Who Can Look At Your Credit Report?

Moolr have talked at length on this site about credit reports and credit scores. Their importance and what they mean to you. But another aspect that matters to many is who is seeing their personal, financial information. It’s a valid concern, so Moolr decided to answer the question – who can look at your credit report?


This will not surprise anyone. When you apply for a loan, or any form of finance, the bank or lender is going to look at your credit report. They will assess your credit score and make a decision thereafter. This a part of the process of approving or rejecting a loan.There are a small number of loans that do not rely heavily on credit scores, such as the infamous payday loans. Or loans that require a guarantor because of a poor credit score. Additionally, those with a mixed credit history may be able to get a loan with higher interest rates. 
An enquiry by a lender will count as a footprint on your credit history.

If you are pre-selected, not pre-approved, a lender may have reviewed your credit report, but only a part of it. Lenders, especially credit card companies, are known to acquire large batches of names of potential applicants from the credit bureaus. This is to proactively solicit for credit cards, loans and the like. These checks do not affect your credit score, or leave a footprint.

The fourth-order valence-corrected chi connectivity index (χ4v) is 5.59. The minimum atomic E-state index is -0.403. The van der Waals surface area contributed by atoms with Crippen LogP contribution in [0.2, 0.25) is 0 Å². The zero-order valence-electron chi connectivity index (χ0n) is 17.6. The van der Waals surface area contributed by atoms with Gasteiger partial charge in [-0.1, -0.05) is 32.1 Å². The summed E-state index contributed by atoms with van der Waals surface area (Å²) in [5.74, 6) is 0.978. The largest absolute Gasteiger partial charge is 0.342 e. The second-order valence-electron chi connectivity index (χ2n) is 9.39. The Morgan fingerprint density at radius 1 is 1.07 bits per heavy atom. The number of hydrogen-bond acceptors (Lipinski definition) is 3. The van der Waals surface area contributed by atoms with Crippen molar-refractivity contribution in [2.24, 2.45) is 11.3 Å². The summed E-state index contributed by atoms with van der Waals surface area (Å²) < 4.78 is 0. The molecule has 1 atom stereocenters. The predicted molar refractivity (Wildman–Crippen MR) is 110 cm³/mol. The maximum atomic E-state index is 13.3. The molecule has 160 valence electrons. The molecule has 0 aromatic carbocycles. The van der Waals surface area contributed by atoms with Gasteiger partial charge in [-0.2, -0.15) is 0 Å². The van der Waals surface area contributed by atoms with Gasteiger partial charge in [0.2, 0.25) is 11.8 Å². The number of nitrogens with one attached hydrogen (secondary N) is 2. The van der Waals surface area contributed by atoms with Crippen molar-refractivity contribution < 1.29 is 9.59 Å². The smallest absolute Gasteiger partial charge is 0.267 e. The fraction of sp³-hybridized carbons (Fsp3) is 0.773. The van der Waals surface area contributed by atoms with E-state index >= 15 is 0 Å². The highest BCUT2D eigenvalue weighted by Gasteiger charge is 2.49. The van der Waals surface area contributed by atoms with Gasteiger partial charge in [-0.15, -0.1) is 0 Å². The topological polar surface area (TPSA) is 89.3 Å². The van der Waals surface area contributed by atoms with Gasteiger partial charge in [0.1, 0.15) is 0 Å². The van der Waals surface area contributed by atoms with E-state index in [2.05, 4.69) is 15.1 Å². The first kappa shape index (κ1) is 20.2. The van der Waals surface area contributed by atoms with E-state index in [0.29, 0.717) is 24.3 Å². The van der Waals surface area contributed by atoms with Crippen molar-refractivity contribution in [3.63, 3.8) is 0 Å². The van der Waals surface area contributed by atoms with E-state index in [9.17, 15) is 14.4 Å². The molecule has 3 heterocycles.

Eligibility checkers are similar to the pre-selected process. They do not affect your credit score, and do not leave a footprint on your credit history.


You can look at your own credit history, and you should on a regular basis. You need to know what is on there and correct anything. If your score is not as good as expected, you can take steps to improve it. And you looking at your own credit does not leave a footprint.

Insurance Companies

Many insurers review an applicant’s credit report as part of their underwriting process. Some use this to determine whether to grant a policy or a premium. The application form would have determined that you gave them permission to do so.


This is hardly a universal occurrence, but it does happen. Some employers use credit reports as a part of the hiring process. Again they must ask you for permission to do so. Thus you would know it was happening during the hiring process. The reason is that some careers may require employees with a good credit history. It may be a job involving handling money, highly sensitive documents or secure documents. Such an occurrence would not leave a footprint on your report.